Health and Human Services
On November 3, 2020 new rules from the Health and Human Services Department concerning information blocking in healthcare will come into effect. The rules are an implementation of the 21st Century Cures Act (“Act”) which is the latest in the government’s effort to lower costs and allow for greater patient access to electronic health information (“EHI”). The Act aims to prevent covered healthcare providers from restricting the flow of EHI in inappropriate ways. Violations of the new Act may result in considerable civil fines.
Michael Manganelli Associate Editor Loyola University Chicago School of Law, JD 2021 In October 2019, The Department of Justice (“DOJ”) announced a multi-agency and multi-state coordinated law enforcement action against 35 individuals involved in an alleged $2.1 billion genetic cancer testing scheme. The alleged scheme involved the payment of illegal kickbacks and bribes to medical professionals …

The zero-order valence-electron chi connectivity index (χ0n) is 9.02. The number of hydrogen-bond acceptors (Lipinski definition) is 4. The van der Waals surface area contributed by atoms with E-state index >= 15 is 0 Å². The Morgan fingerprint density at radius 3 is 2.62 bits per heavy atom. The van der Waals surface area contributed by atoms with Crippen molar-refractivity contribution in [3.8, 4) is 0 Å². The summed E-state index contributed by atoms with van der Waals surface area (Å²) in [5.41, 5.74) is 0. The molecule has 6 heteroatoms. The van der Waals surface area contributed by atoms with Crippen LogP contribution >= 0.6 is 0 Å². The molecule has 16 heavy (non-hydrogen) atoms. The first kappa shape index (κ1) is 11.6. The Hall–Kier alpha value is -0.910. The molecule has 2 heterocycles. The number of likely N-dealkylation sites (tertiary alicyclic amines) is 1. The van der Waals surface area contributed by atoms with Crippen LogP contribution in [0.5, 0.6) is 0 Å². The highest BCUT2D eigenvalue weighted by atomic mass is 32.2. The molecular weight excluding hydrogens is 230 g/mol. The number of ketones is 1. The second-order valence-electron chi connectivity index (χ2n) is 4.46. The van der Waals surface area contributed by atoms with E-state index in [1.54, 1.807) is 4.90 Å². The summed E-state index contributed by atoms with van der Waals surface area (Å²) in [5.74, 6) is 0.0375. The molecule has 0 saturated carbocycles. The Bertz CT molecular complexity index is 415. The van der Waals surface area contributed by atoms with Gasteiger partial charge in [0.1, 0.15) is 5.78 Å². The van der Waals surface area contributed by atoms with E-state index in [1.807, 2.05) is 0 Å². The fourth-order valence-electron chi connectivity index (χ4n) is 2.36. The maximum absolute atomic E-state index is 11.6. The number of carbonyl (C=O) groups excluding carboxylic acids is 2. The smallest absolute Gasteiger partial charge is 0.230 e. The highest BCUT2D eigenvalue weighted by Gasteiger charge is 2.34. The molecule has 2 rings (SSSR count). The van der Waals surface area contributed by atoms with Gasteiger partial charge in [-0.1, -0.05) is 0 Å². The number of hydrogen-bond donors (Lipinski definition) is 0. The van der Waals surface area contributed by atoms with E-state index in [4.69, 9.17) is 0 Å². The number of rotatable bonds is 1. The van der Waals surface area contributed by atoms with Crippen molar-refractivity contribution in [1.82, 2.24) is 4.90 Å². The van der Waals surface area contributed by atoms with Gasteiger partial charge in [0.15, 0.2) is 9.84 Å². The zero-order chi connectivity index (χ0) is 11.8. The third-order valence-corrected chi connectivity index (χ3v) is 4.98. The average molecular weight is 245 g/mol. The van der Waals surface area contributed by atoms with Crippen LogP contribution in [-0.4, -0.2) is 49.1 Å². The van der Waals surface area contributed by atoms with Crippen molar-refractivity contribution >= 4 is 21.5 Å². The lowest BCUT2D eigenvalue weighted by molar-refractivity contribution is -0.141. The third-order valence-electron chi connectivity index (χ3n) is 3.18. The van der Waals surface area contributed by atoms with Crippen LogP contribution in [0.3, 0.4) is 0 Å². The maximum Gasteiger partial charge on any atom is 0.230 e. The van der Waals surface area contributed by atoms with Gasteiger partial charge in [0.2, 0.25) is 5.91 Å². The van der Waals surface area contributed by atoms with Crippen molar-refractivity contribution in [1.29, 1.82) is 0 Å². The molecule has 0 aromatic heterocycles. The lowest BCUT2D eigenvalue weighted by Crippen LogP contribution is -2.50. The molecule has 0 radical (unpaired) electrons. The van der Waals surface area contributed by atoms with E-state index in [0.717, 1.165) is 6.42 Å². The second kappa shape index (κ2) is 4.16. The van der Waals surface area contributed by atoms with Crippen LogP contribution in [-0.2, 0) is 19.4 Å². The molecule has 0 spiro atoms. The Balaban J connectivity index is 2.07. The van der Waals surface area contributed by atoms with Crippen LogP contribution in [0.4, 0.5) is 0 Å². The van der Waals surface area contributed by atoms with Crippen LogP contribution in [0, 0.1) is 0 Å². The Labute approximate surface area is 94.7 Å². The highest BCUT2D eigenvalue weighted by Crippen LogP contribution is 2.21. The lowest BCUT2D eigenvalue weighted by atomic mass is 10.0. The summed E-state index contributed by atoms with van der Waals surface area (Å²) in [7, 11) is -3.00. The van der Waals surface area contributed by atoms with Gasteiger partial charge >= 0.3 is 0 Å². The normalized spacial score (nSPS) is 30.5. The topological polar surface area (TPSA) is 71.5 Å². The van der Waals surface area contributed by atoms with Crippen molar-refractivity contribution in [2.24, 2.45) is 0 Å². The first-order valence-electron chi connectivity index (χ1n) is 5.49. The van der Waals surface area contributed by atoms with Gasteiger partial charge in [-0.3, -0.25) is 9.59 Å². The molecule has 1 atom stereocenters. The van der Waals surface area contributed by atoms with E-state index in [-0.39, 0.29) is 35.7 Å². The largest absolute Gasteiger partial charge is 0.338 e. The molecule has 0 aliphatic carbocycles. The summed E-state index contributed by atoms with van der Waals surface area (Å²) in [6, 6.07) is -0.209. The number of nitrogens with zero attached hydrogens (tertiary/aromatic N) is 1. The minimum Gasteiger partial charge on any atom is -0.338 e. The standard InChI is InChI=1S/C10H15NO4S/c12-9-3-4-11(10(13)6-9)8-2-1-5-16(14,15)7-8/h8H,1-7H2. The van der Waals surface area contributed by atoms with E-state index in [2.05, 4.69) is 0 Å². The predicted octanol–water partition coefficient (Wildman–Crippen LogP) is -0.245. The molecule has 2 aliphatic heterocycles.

On February 22, 2019, the Department of Health and Human Services submitted a final rule to the Federal Register, substantially altering existing guidelines for family planning programs’ reception of federal funds under Title X of the Public Health Service Act (PHS Act). Among other things, the new regulations prohibit qualifying programs from referring patients to abortion providers. Public statements from organizations such as Planned Parenthood suggest lawsuits for injunctive relief are imminent.
This summer I had the opportunity to intern with the Office of Inspector General for the U.S. Department of Health and Human Services (OIG) in Washington, DC. I thoroughly enjoyed my time with OIG, and I learned a great deal about health care fraud, waste, and abuse. In spending my summer with OIG, I had a glimpse into the powerful regulatory bodies that protect the health care market from abuse. As I move forward with my career in regulatory work, I will take with me the invaluable experiences and skills from my internship.